Hillsong sings in their song Hosanna:

Break my heart for what breaks Yours
Everything I am for Your Kingdom’s cause
As I walk from earth into
Eternity

worldvisionThis was the prayer of World Vision founder, Bob Pierce: “Let my heart be broken by the things that break the heart of God.”

So I wonder…is my heart too numb?  Has it become an unfeeling organ?  Or, am I only slightly bruised occasionally, crying for a moment and then resuming life as normal, patching up momentary sorrow with practicalities and emotional distance?

What actually breaks the heart of God anyway?

Surely it’s our sin, our breaking faith with God and causing Him disappointment and sadness (Numbers 5:6, Hosea 11:8b).

Yes, David’s heart broke after his devastating sin of adultery and murder, and he desired restoration and forgiveness (Psalm 51).

Are you grieved over your sin and the times you’ve broken faith with God?  Do you shake it off with excuses and acceptance, compromising because it’s “normal” and just “who you are?”  Or do you humbly bow at His feet and ask for His help and His forgiveness?  Do you hate your sin enough to do whatever it takes to change?

Surely the lost break God’s heart, the “sheep not having a shepherd,” who stirred Jesus’ heart to compassion and self-sacrifice (Mark 6:34). 

Are you broken-hearted over those who do not know Jesus and moved to compassion and boldness by their presence in the world and in your community?

But it’s also the hurting and needy.  When Israel complained that God wasn’t overly impressed by their fasting rituals and legalistic religiosity, God told them exactly what kind of fasting He desired: freeing the oppressed, sharing bread with the hungry, caring for the homeless (Isaiah 58:6-7).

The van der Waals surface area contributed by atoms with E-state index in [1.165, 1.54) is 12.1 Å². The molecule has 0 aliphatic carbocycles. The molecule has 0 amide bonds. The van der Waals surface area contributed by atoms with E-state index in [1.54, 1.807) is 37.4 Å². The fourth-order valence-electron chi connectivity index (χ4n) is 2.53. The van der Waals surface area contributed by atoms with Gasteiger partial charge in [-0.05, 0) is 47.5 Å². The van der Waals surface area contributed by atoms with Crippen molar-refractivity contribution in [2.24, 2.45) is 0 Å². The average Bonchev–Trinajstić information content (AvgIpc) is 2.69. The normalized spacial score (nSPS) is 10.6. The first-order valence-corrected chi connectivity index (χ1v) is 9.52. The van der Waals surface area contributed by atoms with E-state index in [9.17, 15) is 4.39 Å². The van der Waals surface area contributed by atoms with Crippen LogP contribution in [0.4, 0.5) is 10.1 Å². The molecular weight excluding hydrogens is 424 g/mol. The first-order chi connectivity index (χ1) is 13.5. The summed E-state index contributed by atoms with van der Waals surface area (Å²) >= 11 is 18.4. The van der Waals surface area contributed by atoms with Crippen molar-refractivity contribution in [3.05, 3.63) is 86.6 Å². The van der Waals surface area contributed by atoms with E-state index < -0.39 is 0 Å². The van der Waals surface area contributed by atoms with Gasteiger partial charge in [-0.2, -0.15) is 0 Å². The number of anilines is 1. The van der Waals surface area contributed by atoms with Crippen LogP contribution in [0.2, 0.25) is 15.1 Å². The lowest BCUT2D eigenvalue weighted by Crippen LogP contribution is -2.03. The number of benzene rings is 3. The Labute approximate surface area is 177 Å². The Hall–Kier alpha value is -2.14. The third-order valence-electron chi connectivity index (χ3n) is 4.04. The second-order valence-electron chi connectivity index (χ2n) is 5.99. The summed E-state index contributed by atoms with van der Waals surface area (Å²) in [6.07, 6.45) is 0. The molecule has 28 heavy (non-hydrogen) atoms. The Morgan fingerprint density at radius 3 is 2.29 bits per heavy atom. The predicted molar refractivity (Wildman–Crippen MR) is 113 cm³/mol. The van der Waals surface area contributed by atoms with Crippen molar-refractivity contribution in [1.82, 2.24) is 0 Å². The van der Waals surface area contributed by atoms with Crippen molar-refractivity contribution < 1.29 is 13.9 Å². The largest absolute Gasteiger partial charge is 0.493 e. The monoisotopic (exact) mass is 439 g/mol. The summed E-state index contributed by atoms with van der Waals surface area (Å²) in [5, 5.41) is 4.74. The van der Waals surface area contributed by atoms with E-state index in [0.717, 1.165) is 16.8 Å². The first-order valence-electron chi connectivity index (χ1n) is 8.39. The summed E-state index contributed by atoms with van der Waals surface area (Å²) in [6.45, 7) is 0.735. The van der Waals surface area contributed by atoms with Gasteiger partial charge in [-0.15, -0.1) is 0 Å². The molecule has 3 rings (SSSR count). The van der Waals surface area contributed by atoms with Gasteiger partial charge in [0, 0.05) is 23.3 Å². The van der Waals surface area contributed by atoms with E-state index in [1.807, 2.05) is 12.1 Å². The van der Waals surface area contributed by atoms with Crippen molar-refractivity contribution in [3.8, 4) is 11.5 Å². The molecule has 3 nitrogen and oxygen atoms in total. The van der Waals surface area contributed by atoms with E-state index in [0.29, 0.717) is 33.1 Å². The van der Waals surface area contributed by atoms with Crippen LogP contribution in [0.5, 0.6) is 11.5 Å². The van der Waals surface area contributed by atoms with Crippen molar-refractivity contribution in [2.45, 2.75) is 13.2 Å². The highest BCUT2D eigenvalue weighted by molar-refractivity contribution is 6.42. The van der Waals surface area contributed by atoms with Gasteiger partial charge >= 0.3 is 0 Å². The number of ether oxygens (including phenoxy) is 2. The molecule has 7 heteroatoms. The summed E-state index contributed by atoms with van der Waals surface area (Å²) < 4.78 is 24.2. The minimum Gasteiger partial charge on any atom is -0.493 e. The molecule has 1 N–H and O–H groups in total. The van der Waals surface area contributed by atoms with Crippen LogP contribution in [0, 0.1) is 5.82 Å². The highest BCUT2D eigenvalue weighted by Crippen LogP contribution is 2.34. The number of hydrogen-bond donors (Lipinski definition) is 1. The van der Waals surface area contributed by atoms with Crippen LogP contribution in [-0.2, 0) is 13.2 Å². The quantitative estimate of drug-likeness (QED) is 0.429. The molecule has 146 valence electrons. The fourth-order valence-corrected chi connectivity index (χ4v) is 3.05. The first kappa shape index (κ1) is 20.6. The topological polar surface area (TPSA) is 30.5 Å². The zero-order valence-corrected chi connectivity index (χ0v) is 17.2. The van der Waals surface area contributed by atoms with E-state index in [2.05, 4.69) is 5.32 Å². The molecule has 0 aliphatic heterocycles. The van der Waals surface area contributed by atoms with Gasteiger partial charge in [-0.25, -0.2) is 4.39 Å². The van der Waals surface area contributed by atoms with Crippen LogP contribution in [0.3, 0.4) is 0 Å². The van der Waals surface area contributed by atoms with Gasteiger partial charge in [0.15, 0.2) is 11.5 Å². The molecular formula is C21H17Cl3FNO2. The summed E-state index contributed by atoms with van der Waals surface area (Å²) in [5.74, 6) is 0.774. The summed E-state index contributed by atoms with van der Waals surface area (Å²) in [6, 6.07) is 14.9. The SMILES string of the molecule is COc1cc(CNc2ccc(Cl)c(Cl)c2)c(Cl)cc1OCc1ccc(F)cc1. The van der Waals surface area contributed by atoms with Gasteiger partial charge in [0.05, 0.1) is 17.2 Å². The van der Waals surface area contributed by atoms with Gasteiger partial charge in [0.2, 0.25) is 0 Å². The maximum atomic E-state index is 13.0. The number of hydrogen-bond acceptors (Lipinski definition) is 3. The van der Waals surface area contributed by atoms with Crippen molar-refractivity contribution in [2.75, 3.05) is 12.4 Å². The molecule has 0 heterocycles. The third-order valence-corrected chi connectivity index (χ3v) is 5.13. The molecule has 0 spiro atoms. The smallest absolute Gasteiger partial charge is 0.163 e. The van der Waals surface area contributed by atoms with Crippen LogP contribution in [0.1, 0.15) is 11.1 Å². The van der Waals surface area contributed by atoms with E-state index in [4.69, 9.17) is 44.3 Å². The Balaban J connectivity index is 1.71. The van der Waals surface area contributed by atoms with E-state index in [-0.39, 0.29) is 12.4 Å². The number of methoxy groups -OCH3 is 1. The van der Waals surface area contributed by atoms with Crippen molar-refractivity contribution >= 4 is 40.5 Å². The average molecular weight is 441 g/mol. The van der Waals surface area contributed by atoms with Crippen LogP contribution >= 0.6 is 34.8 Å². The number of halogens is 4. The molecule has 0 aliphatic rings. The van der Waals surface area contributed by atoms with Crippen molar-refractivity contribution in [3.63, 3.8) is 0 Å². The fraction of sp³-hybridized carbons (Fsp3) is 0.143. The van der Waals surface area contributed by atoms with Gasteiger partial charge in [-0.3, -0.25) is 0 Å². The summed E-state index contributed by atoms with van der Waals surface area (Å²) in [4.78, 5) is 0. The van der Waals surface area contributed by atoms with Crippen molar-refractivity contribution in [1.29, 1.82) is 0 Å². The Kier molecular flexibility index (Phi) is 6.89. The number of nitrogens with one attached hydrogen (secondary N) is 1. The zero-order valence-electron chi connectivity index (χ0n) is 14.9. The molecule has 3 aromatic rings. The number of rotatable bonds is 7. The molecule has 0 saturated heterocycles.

James agreed when he wrote, “Religion that is pure and undefiled before God, the Father, is this: to visit orphans and widows in their affliction, and to keep oneself unstained from the world” (James 1:27, ESV).

Is your heart broken by the orphaned, the widowed, the hungry, and the oppressed?  Do you do more than shed a tear at an Internet video and actually advocate for those who need a voice?

We have a God whose heart is broken over sin, over unbelief, over the hurting, oppressed, defenseless and hungry.

What about our hearts?

It’s a strange thing, this spiritual numbness.  While a shot at the dentist’s office fades over time, our hearts respond in opposite ways to hurt.  We may begin compassionate and then grow numb from forgetfulness.  We may grieve over sin at first and then slowly grow accustomed to it.

Instead of needing extra doses of anesthetic, we must go to God continually and ask for more of His broken heart.

To listen to Hillsong’s Hosanna, you can click the link here or watch the video posted below on the blog:

Heather King is a wife, mom, Bible Study teacher, writer and worship leader.  Most importantly, she is a Christ follower with a desire to help others apply the Bible to everyday life with all its mess, noise, and busyness.  Her upcoming book, Ask Me Anything, Lord: Opening Our Hearts to God’s Questions, will be released in the Fall of 2013!  To read more devotionals by Heather King, click here.

Copyright © 2013 Heather King